A Buyers Guide to Salmon

Many consumers love the orange-reddish meat of the salmon, but how many of those consumers know what they are paying for when they step in front of a supermarket case, or fish market cutting board. Here we discuss a few of the factors that determine the price, the taste, and the overall quality of the beloved salmon.

The first step in making sure you are receiving the highest quality fish and produce available to you is to find a market or grocery store that you can trust. With time and experience, you can meet the curators behind the counter and build a rapport with them. Just like your favorite teller at the bank, your fishmonger should be someone you can trust. Find a reputable place and be consistent. Seafood is about getting the produce while the produce is at its freshest.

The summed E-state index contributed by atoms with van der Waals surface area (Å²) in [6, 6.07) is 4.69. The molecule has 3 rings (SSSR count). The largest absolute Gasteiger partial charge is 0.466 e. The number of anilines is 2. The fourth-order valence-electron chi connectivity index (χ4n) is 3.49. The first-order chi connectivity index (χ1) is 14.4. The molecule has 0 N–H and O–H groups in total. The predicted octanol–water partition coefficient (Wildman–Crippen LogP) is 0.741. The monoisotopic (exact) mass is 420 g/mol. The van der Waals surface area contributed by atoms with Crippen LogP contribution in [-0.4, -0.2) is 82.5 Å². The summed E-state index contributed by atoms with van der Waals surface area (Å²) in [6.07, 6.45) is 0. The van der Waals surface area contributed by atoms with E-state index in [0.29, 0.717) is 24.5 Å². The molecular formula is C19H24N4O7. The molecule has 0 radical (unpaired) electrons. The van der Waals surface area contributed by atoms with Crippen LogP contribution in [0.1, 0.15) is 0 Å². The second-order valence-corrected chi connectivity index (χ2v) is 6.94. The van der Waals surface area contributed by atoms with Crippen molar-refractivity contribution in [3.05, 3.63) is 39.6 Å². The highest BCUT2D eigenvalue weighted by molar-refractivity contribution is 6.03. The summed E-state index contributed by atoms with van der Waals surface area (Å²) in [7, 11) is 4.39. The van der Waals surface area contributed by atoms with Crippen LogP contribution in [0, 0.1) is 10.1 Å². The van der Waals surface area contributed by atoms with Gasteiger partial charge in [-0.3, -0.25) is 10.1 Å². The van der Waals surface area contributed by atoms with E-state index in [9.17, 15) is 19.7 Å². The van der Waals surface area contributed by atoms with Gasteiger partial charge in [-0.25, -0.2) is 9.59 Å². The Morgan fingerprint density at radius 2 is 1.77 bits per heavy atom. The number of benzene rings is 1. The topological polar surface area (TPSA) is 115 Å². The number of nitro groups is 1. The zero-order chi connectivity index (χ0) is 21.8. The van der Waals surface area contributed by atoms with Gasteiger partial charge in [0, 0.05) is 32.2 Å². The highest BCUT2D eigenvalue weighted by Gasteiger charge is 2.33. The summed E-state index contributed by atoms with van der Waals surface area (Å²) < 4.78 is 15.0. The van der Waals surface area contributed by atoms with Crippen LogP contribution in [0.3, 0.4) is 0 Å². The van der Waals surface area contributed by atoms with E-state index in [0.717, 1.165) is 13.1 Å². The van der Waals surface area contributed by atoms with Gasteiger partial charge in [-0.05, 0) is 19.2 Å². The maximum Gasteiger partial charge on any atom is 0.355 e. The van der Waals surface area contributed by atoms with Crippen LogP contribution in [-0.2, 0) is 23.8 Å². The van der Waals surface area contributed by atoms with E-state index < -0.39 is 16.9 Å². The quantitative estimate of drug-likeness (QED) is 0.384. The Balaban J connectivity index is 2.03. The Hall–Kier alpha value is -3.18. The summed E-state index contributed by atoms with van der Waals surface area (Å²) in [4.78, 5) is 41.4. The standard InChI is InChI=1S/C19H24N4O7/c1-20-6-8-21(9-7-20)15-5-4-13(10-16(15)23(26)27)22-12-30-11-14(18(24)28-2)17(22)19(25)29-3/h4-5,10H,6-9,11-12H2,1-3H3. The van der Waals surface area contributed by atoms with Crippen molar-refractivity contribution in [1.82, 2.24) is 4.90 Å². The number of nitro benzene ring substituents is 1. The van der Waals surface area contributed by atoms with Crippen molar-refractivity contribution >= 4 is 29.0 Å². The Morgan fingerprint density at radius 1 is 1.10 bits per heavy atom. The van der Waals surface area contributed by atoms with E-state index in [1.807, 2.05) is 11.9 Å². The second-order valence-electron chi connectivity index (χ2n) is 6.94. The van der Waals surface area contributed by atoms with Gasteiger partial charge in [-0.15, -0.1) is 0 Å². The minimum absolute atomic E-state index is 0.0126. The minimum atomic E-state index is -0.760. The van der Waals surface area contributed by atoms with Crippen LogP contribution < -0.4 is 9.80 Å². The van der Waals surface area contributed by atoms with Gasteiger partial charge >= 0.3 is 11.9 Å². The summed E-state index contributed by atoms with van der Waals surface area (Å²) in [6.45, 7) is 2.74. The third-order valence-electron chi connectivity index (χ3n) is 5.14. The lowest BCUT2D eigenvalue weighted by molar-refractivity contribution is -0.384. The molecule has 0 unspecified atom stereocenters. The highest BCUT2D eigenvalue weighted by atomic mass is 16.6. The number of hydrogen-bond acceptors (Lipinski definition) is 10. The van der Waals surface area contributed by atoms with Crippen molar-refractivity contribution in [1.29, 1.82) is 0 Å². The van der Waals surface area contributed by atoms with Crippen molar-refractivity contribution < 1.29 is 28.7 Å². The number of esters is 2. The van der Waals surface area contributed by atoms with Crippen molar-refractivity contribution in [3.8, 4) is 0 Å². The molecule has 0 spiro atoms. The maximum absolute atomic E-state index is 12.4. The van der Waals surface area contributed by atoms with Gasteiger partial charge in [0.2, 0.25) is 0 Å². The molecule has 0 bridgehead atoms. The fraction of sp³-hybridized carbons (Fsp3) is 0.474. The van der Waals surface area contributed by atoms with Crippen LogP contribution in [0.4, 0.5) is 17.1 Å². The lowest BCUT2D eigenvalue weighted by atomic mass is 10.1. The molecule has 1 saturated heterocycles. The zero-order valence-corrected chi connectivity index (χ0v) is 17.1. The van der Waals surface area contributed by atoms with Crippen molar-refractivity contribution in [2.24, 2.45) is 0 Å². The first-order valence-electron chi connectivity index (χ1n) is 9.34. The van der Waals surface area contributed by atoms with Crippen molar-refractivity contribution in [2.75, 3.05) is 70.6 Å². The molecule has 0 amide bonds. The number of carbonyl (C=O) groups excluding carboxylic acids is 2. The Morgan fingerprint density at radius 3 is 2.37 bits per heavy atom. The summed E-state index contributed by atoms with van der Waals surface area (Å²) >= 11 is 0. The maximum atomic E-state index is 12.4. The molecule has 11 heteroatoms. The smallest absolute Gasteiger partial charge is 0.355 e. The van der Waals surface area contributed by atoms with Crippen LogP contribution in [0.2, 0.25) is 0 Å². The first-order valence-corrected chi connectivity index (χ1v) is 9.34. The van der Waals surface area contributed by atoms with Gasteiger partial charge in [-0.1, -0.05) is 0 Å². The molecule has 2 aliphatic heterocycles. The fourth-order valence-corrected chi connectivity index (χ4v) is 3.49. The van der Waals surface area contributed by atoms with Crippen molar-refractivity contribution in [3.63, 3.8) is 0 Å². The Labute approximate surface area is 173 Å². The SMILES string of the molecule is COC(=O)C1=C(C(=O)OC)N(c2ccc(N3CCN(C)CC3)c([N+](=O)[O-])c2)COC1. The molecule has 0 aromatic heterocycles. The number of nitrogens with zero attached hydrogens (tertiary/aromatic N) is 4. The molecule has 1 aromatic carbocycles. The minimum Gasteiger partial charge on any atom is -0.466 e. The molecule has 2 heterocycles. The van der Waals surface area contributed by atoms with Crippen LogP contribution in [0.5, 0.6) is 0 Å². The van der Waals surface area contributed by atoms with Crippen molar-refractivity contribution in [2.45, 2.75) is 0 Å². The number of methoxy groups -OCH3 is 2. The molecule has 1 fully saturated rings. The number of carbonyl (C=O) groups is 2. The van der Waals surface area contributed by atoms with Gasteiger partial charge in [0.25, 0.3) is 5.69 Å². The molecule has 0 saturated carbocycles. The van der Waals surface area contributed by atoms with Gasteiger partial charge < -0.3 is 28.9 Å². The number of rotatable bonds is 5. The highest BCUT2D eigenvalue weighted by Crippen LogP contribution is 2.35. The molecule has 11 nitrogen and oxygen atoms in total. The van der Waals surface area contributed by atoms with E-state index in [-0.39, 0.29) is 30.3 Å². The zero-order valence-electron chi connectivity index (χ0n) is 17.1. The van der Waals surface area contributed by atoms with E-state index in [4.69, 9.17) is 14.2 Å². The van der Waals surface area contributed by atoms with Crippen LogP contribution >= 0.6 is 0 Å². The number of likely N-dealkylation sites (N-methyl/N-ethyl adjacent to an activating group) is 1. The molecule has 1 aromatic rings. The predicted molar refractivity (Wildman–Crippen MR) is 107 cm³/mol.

The first thing to remember is there are many species of salmon, but only a few you will see in a super market or fish market on any given week. If you have a high quality fish market near you, you may have the option of a wild caught salmon. Most commonly you will see Coho and Sockeye and maybe ever Pink salmon advertised and sold wild because they are more abundant. This keeps their price relatively low compared to higher quality wild salmons such as King (Chinook) Salmon. While Coho and Sockeye can fetch around $25 a pound at your local Whole Foods, you wont see ‘real’ wild King salmon for less than $35 per pound. A word of wisdom: when something seems like it is a very good price, there is a reason. If you are getting real wild King salmon for less than $35 a pound than it more than likely has been previously frozen, or is a farm-raised salmon sold as a wild product. Also don’t be alarmed to see fresh wild king salmon priced at $45-$75 a pound…. no really…..